In 1978 UNESCO declared the city of Quito a World Heritage Listed site. This was mainly due to the Old Town which is a delight to walk about. Plaza de la Independencia is a good place to begin as here is where you can find the city cathedral and Palacio de Gobierno. All around the rest of the city streets are buildings which represent the colonial feel.
For those interested in learning more about Ecuador and its capital, there are many museums to feed you full of knowledge. Archaeology buffs are extremely well catered for, and one which really shouldn’t be missed is the planetarium on the nearby hills. After visiting this museum you can enjoy spectacular views of the city.
To see the difference between colonial Quito and ‘new’ Quito, northeast of the Old Town is the New Town. Since developing in 1914, the difference in architecture is quite noticeable. Its centre point is an area called Mariscal Sucre.
Calle Venezuela, Old Town, Quito, Ecuador
This is the highest church in Ecuador and is visible from many parts of the city. Built in 1892, it is a relatively new church and is primarily made up of concrete. While it is quite modern in regards to other churches, it is still adorned with spirals and arches.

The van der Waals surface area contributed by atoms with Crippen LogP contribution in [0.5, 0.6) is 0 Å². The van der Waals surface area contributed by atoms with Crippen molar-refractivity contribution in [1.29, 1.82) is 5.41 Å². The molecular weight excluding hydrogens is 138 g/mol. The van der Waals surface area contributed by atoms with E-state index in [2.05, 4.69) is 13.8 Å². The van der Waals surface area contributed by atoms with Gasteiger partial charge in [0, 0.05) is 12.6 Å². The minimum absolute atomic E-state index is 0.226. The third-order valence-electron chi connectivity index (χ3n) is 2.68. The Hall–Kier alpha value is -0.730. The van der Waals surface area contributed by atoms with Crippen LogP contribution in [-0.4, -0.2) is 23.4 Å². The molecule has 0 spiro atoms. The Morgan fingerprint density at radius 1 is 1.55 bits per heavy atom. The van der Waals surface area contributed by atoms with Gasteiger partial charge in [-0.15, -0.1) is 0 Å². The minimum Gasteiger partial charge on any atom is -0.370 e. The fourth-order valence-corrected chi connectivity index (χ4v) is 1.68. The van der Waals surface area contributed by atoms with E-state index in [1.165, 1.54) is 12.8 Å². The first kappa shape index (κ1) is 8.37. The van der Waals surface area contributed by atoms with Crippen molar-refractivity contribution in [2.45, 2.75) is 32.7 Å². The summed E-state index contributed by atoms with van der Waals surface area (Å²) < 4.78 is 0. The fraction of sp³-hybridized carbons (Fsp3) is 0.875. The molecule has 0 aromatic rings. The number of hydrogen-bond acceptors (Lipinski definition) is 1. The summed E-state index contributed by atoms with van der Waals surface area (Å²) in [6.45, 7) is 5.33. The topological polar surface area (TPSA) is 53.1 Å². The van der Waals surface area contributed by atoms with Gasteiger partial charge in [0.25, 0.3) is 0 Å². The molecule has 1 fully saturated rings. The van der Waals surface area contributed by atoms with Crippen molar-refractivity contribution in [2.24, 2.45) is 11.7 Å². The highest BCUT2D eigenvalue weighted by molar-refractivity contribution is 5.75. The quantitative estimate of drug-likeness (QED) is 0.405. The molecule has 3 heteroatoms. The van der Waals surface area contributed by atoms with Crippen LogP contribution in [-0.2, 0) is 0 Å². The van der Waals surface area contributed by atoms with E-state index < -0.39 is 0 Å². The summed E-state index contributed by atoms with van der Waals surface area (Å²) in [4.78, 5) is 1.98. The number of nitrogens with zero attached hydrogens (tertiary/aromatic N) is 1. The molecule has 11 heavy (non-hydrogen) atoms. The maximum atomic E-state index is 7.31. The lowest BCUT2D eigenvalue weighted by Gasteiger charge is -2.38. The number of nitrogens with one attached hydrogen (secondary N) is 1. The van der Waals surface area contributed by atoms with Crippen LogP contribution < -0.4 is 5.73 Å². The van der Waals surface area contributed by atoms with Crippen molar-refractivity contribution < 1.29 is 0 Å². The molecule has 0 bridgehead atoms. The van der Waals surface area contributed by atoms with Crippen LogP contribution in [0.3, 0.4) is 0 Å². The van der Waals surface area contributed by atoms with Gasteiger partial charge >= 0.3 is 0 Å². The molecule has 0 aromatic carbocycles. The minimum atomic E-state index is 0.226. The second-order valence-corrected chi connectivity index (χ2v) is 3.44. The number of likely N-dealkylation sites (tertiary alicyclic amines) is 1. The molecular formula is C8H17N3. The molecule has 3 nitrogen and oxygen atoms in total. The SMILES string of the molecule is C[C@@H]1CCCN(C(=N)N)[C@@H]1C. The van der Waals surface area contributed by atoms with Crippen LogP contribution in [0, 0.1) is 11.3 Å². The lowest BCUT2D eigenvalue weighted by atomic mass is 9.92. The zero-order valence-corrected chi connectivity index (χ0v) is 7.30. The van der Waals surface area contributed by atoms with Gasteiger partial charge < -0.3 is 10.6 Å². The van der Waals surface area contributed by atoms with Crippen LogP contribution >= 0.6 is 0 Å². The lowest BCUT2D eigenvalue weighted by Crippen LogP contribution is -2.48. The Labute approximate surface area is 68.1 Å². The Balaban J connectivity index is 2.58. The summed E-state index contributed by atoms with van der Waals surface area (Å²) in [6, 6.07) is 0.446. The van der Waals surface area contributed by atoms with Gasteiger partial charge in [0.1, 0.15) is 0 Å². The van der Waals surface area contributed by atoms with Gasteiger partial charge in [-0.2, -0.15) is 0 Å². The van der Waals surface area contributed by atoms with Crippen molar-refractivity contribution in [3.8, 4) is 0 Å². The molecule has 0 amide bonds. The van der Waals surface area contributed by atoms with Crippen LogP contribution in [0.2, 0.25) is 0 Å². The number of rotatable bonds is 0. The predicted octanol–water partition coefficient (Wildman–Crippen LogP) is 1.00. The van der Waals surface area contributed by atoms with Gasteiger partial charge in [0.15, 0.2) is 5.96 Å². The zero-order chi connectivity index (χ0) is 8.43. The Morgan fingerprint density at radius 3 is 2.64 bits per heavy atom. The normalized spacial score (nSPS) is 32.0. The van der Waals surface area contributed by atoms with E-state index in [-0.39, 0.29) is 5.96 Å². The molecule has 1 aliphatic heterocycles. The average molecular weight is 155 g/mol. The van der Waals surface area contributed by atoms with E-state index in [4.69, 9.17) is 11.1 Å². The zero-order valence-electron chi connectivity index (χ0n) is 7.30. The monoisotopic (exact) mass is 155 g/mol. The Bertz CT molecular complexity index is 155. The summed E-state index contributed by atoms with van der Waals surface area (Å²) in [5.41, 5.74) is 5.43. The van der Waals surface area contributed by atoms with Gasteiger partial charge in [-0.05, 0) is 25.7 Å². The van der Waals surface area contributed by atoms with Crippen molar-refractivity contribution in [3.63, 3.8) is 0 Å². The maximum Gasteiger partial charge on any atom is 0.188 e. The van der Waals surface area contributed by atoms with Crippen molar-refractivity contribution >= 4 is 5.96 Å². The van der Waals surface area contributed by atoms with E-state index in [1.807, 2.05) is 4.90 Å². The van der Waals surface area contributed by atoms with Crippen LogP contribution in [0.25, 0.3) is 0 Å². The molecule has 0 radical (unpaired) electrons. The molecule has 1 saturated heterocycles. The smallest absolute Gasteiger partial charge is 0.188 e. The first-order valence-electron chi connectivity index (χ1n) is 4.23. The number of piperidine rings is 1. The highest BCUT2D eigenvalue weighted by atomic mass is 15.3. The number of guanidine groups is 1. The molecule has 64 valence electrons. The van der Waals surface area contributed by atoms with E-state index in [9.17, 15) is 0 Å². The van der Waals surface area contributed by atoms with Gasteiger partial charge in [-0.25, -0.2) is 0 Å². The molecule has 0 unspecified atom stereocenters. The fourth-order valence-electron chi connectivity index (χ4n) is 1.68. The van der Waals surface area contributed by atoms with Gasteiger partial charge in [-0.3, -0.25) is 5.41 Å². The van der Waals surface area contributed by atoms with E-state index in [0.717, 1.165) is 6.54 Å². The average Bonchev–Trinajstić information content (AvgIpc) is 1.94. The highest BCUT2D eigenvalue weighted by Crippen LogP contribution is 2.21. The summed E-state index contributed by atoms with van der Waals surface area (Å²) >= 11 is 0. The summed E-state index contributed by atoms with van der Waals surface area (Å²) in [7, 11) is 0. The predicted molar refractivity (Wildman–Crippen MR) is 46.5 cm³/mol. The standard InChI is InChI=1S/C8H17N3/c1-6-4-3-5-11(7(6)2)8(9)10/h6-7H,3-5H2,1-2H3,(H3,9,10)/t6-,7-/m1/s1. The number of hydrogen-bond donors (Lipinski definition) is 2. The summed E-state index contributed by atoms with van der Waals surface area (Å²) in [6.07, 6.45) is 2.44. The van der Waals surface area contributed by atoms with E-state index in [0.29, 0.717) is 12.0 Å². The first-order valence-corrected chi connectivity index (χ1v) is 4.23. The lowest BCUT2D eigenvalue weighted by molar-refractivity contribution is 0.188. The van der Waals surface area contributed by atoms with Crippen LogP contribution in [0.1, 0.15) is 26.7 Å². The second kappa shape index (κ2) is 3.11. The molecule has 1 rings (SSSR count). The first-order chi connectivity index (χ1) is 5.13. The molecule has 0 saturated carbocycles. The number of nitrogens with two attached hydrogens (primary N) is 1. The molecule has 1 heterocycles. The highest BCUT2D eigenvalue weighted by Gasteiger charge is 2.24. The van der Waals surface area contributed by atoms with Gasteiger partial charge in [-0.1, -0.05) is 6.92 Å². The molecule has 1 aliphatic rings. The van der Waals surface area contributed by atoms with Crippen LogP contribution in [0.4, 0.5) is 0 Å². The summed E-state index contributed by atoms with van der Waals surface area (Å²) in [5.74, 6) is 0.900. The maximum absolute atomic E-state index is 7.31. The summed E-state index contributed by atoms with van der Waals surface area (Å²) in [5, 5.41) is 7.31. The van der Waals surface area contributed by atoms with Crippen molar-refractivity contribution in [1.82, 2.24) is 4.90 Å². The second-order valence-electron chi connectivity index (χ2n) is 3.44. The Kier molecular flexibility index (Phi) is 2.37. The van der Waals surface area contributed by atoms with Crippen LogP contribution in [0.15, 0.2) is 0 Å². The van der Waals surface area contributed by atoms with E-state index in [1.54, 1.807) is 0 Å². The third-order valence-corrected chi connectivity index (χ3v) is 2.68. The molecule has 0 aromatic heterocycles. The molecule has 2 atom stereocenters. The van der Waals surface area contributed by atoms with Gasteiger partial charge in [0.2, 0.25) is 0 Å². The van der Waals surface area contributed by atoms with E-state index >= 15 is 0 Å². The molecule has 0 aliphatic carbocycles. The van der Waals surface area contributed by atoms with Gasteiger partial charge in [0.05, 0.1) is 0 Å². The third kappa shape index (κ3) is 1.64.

Plaza San Francisco, Old Town, Quito, Ecuador
Iglesia de San Francisco is unlike the Basilica as this is Quito’s oldest church and building it began 1535 just one month after the Spanish arrived, but it took over 100 years to complete. The churches amazing altar is complemented by three statues. Archaeologists have recently discovered that the church is built over an Inca temple.
Av. Patria, between 6 de Diciembre, and 12 de Octubre, Quito, Ecuador
This museum is the best place to learn about Ecuadorian art and has many fine displays of the country’s archaeological artifacts. Along with that you can marvel at some of the artwork produced by natives in both the Colonial Gallery and the Republican Art Gallery which are also part of the museum.
Calle Paz Y Mino, Quito, Ecuador
This planetarium and geographical museum is a nice break from the norm if you grow tiresome of watching architecture. Plus, the view from the museum over Quito is breathtaking.
, Quito, Ecuador
The best known city plaza in Quito is Plaza de la Independencia in the Old Town. Also known as ‘La Grand Plaza’, it is constantly crowded as many of the city’s top attractions are nearby. It also transforms into a totally different place once darkness falls.
Plaza San Francisco is slightly less crowded but thankfully, a small bit more picturesque and more open. The city’s other main square is Plaza Santo Domingo which is also extremely open and full of people. All are great for people watching.